How Gen Xers Bridge Multi-Generational Workplace Environments

Multigenerational workforces present multiple challenges as different workers’ various work styles, communication methods and values clash and produce inevitable conflicts. Older workers can often be settled in their ways and have a little more difficulty understanding other perspectives. Likewise, employees from younger generations may be overly energetic and prone to ignoring older voices.

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Sandwiched in between the two, Generation X workers may be neither as rigid as older employees nor as impulsive as younger ones. Thus, they may be called on to be a bridge within the multigenerational workforce, connecting both ends of the working-age spectrum with wisdom, humor, and skill.

Why Generation X is an ideal bridge between the cohorts within the workplace

Generation Xers are descended from the Baby Boomers and many of them raised the Millennials. As such, Gen Xers are in the perfect position of understanding the desires, needs, ideas, and personalities of both sides. They can serve as “translators” of sorts, helping older and younger workers better understand each others’ objectives, desires, and personalities.

Of course, every individual worker comes to the team with different perspectives and viewpoints. However, society, history, and politics play a large role in the creation of those perspectives. The social and environmental forces which form individuals’ viewpoints can produce certain similarities within a cohort while separating them ideologically from another age cohort.

Because Generation Xers have experienced the greatest number of social, political, environmental events in common with both the Boomers and the Millennials, they are, in essence, an amalgamation of the two cohorts, and can better understand and adapt to the thought processes of both. Therefore, Gen Xers are best able to understand both sides in case of an intergenerational conflict and serve as fair-minded mediators, making both parties feel heard and acknowledged while helping each to better understand the other.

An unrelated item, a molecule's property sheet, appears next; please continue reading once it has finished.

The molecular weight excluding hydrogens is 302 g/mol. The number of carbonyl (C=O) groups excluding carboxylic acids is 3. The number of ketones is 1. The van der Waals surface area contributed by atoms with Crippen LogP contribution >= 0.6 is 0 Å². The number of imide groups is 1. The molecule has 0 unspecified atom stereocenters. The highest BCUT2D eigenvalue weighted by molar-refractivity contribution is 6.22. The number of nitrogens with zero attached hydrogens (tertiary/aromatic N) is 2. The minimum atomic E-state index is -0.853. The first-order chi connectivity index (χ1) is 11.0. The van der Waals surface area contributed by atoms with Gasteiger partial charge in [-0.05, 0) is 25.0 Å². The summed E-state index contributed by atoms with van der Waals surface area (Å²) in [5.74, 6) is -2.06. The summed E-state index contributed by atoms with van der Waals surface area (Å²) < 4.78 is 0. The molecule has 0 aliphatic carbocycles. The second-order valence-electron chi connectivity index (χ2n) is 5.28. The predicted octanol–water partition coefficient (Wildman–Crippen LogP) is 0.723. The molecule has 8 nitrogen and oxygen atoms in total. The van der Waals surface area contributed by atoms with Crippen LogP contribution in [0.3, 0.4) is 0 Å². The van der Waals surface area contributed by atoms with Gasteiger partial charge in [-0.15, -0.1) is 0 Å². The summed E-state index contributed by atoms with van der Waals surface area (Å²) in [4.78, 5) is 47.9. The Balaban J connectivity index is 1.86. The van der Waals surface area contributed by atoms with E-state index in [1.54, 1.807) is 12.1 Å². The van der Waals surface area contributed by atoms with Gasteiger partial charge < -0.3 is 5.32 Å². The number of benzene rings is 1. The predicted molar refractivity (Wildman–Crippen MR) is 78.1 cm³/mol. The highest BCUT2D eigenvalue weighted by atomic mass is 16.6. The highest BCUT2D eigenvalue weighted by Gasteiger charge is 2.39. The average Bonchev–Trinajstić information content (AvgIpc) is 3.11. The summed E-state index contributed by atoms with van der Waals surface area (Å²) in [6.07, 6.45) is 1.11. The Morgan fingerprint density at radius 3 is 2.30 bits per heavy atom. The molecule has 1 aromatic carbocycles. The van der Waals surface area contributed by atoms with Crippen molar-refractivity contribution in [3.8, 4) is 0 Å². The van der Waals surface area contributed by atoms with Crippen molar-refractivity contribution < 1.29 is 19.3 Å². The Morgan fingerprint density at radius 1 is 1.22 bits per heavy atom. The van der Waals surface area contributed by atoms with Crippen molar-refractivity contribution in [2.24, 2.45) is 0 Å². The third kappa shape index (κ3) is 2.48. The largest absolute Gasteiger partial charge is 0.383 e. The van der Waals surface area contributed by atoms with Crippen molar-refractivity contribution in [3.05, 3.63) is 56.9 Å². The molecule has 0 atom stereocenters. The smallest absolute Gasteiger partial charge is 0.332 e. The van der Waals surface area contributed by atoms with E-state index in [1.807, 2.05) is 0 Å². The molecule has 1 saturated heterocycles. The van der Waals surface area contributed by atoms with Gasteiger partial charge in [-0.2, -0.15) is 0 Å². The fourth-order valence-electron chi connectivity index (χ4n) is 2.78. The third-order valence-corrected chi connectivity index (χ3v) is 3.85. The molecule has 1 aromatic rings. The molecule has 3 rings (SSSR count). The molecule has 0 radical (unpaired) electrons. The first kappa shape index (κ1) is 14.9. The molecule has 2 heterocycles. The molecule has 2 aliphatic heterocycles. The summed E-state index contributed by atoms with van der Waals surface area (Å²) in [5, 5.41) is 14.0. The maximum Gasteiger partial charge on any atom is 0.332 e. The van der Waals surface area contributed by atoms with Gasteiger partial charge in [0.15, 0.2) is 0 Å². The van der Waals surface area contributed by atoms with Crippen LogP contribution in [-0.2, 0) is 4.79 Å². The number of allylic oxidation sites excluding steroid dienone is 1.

Gen Xers also tend to have a better-developed sense of humor that older and younger coworkers can understand and appreciate. As members of the sandwich generation, Gen Xers have had to navigate heavy familial responsibilities, juggling care for children with care for parents and elderly relatives. Challenges provide the opportunity to utilize creative coping measures such as humor, and hard-working Gen Xers often have developed a strong sense of humor and perspective to cope with their various duties. This type of light-hearted perspective is invaluable in the workplace, helping employees and their colleagues relieve stress, develop community, and be more happy and productive overall.

Generation X is sometimes known as the “forgotten generation,” but this work hard, play hard generation is actually critical to a healthy and thriving multigenerational work environment. They bring valuable insight and experience, knowledge and personality to the table, bridging gaps between older members of the workforce and young arrivals into the business world, serving as assistants for the former and mentors for the latter. If you are in charge of a multigenerational workforce, be sure to include several Gen X members to help stabilize and improve your company culture.

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